Pakistan's parliamentary elections on May 11 are important because they will determine the shape of a new national government amid economic uncertainty and growing rifts about the country's future direction.
The elections are remarkable because they will mark the first time an elected parliament has completed its full term and peacefully handed power over to another group of lawmakers since Pakistan was founded in 1947.
They are a source of apprehension because the elections, which will also decide on four provincial administrations, will test the strength of Pakistan's democracy. The country has already endured four military dictatorships in its 66 years of existence.
And they are worth watching because of the sheer enormity of the effort. Some 86 million people out of Pakistan's population of 180 million are expected to participate in the vote, making them the world's fifth-largest elections, according to the country's Election Commission.
Who Is Being Elected?
The Election Commission will soon announce a schedule under which thousands of candidates will be able to contest 272 of the 342 seats in the National Assembly (the lower house of the national parliament) with the remaining seats being reserved for women and religious minorities. There will also be polls to fill 728 seats of the legislatures of Pakistan’s four provinces: Punjab, Sindh, Khyber Pakhtunkhwa, and Balochistan.
Pakistan has a first-past-the-post electoral system for national and provincial constituencies. Elected lawmakers elect the country's prime minister and four provincial chief ministers by majority vote, and the winners are then free to form their administrations.
What's At Stake?
The elections are seen as an opportunity for Pakistanis to elect a body of leaders who can restore security, improve the economy, and find sustainable solutions to the country's crippling energy crisis.
Senior Election Commission official Mohammad Afzal has been touting the inclusivity of the exercise and predicts a positive outcome.
"Every voice will be heard,” he said. “Every vote will be counted. God willing, this election will be a good omen for democracy and hope for the future prosperity of Pakistanis. This is not only 'Election 2013.' It is 'Hope 2013.'"
What Are The Main Issues?
Recent polls have indicated that the overall national debate in Pakistan will be dominated by concerns over security, corruption, the future shape of the political system, inflation, and the provision of key services.
But observers say that the constituency-based elections mean that most contests will be fought over regional and provincial issues. The appeal of strong candidates, ideological affiliation, and kinship ties strongly affect voting patterns.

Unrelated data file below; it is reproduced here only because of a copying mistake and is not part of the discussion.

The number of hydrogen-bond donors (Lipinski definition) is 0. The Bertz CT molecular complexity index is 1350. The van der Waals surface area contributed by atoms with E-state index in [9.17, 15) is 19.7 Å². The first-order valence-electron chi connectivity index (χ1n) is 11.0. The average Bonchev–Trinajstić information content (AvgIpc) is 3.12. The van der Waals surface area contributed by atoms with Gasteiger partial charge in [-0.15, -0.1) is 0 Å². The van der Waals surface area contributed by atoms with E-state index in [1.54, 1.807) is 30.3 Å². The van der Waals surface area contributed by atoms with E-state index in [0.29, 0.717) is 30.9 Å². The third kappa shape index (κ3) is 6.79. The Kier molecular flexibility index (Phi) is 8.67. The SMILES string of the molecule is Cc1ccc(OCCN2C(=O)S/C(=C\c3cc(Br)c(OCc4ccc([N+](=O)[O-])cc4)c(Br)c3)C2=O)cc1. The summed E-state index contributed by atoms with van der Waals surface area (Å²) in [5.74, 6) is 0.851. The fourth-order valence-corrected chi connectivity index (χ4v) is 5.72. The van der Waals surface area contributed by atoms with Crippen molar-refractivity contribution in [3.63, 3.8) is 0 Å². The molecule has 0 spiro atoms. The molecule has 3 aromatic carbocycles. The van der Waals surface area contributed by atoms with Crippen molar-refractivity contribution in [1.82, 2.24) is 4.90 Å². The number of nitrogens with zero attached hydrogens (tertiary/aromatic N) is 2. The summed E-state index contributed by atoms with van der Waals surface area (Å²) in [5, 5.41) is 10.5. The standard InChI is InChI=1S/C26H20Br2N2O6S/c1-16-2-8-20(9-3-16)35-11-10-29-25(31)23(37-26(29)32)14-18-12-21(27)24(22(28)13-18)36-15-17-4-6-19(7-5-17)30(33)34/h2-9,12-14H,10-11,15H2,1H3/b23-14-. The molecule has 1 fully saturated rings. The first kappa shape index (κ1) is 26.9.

Since the onset of a Taliban and Al-Qaeda-led insurgency in the northwestern tribal areas in 2003 and a separatist Baloch insurgency in 2004, security has emerged as a primary national concern.
The Pakistani Taliban has called on voters to reject democracy. The militant group Tehrek-e Taliban Pakistan has also warned of possible attacks on gatherings organized by secular political parties in the run-up to the polls.
Mohammad Afzal acknowledges that the threats posed by extremist violence are serious. However, he maintains that the Election Commission has the backing of the country's powerful security institutions, which should help with implementing the vote in higher-risk regions.
"I am confident that, with the preparations we have made, we will overcome these security challenges,” he said. “We will be able to provide an atmosphere for all our 86 million voters where they will be able to exercise their democratic rights freely."
Who Are The Key Parties And Leaders?
Competition is growing as Pakistani politicians begin to maneuver for votes. An opinion poll conducted by the Washington-based International Republican Institute in January puts conservative former Prime Minister Nawaz Sharif's Pakistan Muslim League-N in the lead, with 32 percent of the vote.
He is followed by the Tehreek-e Insaaf (Justice Party), led by former cricket star Imran Khan, with 18 percent. This party is considered to be the wild card in the elections because of a dramatic rise in its popularity over the past two years.
The Pakistan Peoples Party, co-chaired by President Asif Ali Zardari, appears to be running in third place with 14 percent of the vote. The party is expected to take a hammering at the polls because of its dismal performance over the last five years.
Islamist and ethno-nationalist political parties, such as the Muttahida Qaumi Movement, Jamiat Ulam-e Islam, and the Awami National Party are expected to reemerge to form important blocs in parliament and in the provincial governments.
Despite some media hype around the return of former military strongman General Pervez Musharraf, pundits see him as a marginal political player with a small following.
As the campaign kicked off, Pakistani politicians were in frantic discussions in Islamabad about the caretaker administration that will run the country until the elections. Under the unique system, members of the interim government must be jointly decided by the parliamentary majority and the opposition. If they fail to reach an agreement the Election Commission will decide.